Congratulations - you have completed your first project for a client! But, now what? We’ve already written a blog about how to quote a client, but billing is a whole different topic. Billing a client is a necessary part of freelancing, but there are a few ways that can make invoicing easier! These tips should make your invoicing easier - as the best way to prevent any potential payment problems is to prevent them from happening in the first place.
Have a Strong Payment Policy
When signing on with a client, ensure they agree to your payment policy. Without this, problems around payment can happen. Your policy should dictate a payment deadline, as well as what will happen if there is a case of nonpayment. It’s crucial you deal with these potential errors ahead of time, so as to avoid awkward or difficult conversations in the future.
Sometimes a client will have their own payment policy that they will ask you to adhere to. Sometimes this is beneficial as it makes things easier on your end, and sometimes it's annoying. Understand when it makes sense to push back and when it makes sense to go with the flow.
Create Invoices to Send to Your Clients
When you're getting ready to bill a client, creating an invoice is how you communicate to your clients that it is time to pay you. A basic invoice includes the work that was done, the client name, your name, and the price. If you're interested in a template, Tispr has a free invoicing tool that will help you bill your client for the first time.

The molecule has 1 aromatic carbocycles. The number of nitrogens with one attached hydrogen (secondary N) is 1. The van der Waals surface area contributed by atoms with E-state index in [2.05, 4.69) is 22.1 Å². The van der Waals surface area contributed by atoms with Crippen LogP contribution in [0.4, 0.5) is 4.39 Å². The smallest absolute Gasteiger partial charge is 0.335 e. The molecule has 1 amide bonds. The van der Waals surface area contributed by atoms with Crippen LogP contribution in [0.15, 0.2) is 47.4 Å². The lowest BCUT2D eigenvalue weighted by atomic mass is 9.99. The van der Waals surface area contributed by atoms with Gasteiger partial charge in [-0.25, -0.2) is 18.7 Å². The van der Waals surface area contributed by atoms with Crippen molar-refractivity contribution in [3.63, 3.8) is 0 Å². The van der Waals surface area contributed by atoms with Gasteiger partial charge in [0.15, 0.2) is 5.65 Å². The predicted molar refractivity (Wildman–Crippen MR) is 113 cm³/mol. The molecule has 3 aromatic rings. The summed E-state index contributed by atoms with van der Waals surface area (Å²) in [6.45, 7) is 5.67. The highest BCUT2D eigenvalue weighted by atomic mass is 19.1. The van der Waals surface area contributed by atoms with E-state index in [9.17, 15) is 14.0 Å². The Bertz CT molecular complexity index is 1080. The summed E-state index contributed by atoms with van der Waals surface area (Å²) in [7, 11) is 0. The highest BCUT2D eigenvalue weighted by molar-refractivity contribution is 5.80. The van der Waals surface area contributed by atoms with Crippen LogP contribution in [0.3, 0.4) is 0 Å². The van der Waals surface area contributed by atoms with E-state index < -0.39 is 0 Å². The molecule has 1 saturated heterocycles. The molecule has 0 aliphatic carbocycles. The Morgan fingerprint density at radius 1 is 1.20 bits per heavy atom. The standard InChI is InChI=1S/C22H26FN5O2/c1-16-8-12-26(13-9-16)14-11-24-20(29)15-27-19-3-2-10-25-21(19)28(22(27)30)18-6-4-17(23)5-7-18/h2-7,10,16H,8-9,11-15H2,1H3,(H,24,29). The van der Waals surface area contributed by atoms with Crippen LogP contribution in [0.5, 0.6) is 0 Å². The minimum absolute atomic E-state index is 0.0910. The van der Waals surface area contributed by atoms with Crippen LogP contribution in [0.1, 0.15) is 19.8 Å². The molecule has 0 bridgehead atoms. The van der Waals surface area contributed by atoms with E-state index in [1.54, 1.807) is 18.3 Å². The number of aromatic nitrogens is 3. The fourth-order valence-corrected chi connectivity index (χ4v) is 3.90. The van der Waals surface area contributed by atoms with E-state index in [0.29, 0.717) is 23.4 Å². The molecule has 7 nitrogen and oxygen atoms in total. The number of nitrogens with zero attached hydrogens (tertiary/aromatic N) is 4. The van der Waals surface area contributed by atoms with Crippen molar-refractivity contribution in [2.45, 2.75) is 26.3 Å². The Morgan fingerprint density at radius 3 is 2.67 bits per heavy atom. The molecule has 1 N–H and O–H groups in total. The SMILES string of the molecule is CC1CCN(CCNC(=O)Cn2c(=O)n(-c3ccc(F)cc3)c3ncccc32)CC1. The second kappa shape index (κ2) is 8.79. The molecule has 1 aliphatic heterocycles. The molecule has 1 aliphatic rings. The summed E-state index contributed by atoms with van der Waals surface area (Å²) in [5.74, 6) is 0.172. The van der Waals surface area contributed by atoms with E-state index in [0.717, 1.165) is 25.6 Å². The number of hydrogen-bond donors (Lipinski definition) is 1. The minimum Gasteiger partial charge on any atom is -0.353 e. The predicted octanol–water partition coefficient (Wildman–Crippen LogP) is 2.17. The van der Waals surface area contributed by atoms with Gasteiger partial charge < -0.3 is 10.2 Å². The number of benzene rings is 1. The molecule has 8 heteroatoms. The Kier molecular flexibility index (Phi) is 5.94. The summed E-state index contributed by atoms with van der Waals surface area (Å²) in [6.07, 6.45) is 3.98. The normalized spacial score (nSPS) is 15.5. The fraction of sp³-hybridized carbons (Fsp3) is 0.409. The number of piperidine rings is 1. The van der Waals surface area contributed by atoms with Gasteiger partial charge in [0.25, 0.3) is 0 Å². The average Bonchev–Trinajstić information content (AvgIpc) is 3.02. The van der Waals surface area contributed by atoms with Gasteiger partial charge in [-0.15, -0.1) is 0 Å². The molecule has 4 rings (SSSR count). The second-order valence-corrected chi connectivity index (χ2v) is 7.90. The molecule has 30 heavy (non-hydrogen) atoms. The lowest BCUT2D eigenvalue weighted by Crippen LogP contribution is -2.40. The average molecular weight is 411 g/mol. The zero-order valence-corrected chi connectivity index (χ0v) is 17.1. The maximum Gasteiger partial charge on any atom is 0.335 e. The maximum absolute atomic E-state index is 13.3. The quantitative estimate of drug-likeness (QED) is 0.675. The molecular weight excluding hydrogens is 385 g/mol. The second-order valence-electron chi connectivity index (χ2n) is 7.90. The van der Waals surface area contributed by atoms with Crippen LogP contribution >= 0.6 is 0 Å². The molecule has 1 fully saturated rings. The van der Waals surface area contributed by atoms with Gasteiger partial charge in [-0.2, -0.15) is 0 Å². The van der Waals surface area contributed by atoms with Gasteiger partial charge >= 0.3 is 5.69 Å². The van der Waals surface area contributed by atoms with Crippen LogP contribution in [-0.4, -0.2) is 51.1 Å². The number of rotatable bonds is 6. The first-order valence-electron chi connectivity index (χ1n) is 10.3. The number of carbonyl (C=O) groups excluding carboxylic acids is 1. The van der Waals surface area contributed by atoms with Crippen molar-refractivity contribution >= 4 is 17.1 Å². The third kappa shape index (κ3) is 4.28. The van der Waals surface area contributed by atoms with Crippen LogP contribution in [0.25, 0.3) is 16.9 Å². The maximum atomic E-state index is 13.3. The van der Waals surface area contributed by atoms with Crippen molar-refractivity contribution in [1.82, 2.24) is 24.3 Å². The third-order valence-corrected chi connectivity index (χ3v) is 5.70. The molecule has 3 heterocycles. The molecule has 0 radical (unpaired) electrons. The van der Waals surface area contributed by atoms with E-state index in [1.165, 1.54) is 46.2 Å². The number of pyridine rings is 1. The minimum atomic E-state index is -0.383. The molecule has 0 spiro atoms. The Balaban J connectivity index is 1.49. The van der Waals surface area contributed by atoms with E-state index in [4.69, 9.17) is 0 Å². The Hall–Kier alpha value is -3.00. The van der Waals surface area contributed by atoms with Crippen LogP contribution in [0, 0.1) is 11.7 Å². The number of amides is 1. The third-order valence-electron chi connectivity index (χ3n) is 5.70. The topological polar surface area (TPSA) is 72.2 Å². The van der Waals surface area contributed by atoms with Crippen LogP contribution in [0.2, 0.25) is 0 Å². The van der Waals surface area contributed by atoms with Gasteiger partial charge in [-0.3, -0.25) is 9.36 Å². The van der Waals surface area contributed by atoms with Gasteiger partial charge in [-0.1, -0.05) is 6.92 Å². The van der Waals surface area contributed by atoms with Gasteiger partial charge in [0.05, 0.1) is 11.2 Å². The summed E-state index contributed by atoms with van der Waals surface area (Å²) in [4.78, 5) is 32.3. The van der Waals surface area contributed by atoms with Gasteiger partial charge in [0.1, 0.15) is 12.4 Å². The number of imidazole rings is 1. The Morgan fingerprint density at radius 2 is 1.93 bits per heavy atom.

When you're invoicing a client make sure that you have all the information correct. Making a mistake on an invoice is not a fun thing to learn. For example, if you have international clients, are your invoices in the correct currency? Are you sure they haven’t already paid you? Sending an incorrect invoice, or chasing an already paid payment is embarrassing for you, as well as not particularly professional, so make sure you keep track of what is owed to you and in what currency.
Put reminders in your calendar as to when to bill each client. Your clients could all have different invoice schedules, for example, one might want to be invoiced weekly, another monthly, and another at the end of every project. Try not to forget or delay your invoicing process. It's common to invoice at a minimum monthly to keep things on track and to support your business.
Don’t Be Afraid to Follow Up
Don’t be scared to follow up! If a client is late with a payment, simply send a polite email reminder. It doesn’t have to be forceful or rude, it just has to be a little reminder that they are overdue. Don’t do it halfheartedly though, as this could create a potential pattern of late or nonpayments. If a client is giving you the runaround, then you can get firm with them. Specify in your communications when you have to be paid by them.
Escalate When it’s Necessary
If a client refuses to pay - don’t panic. It might need some legal action if they continue to refuse to pay you, but this doesn’t have to be a scary process. A lawyer can write a certified letter and threaten legal action. Generally, this tactic encourages a client to pay, even if they are more than unwilling.
Invoices can seem daunting, especially when starting out as a freelancer. By following these steps, you can make invoicing an easier process. By keeping track of your invoices, making sure your records are correct, chasing when necessary, and maintaining a good relationship with your clients, you will have an easy time getting paid. And remember - invoicing doesn’t have to be a harsh part of freelancing, it’s merely a way for you to get paid for what you do.